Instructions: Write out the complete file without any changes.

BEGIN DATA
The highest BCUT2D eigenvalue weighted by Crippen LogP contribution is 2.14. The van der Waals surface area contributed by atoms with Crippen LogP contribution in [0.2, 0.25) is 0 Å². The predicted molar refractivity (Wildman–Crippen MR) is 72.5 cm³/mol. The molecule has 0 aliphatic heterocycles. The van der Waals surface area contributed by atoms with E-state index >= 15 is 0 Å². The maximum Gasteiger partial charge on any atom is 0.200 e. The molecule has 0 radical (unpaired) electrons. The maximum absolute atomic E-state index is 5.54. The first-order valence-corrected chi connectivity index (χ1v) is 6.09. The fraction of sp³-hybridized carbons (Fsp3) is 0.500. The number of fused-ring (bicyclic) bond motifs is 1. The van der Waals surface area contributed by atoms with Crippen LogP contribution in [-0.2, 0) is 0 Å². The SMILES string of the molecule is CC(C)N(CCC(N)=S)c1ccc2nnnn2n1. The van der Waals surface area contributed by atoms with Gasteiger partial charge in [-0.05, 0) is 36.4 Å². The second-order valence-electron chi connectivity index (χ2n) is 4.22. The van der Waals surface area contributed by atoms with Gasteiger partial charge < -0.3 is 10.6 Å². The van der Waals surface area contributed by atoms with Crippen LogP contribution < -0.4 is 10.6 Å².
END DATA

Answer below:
The highest BCUT2D eigenvalue weighted by Crippen LogP contribution is 2.14. The van der Waals surface area contributed by atoms with Crippen LogP contribution in [0.2, 0.25) is 0 Å². The predicted molar refractivity (Wildman–Crippen MR) is 72.5 cm³/mol. The molecule has 0 aliphatic heterocycles. The van der Waals surface area contributed by atoms with E-state index >= 15 is 0 Å². The maximum Gasteiger partial charge on any atom is 0.200 e. The molecule has 0 radical (unpaired) electrons. The maximum absolute atomic E-state index is 5.54. The first-order valence-corrected chi connectivity index (χ1v) is 6.09. The fraction of sp³-hybridized carbons (Fsp3) is 0.500. The number of fused-ring (bicyclic) bond motifs is 1. The van der Waals surface area contributed by atoms with Crippen LogP contribution in [-0.2, 0) is 0 Å². The SMILES string of the molecule is CC(C)N(CCC(N)=S)c1ccc2nnnn2n1. The van der Waals surface area contributed by atoms with Gasteiger partial charge in [-0.05, 0) is 36.4 Å². The second-order valence-electron chi connectivity index (χ2n) is 4.22. The van der Waals surface area contributed by atoms with Gasteiger partial charge < -0.3 is 10.6 Å². The van der Waals surface area contributed by atoms with Crippen LogP contribution < -0.4 is 10.6 Å².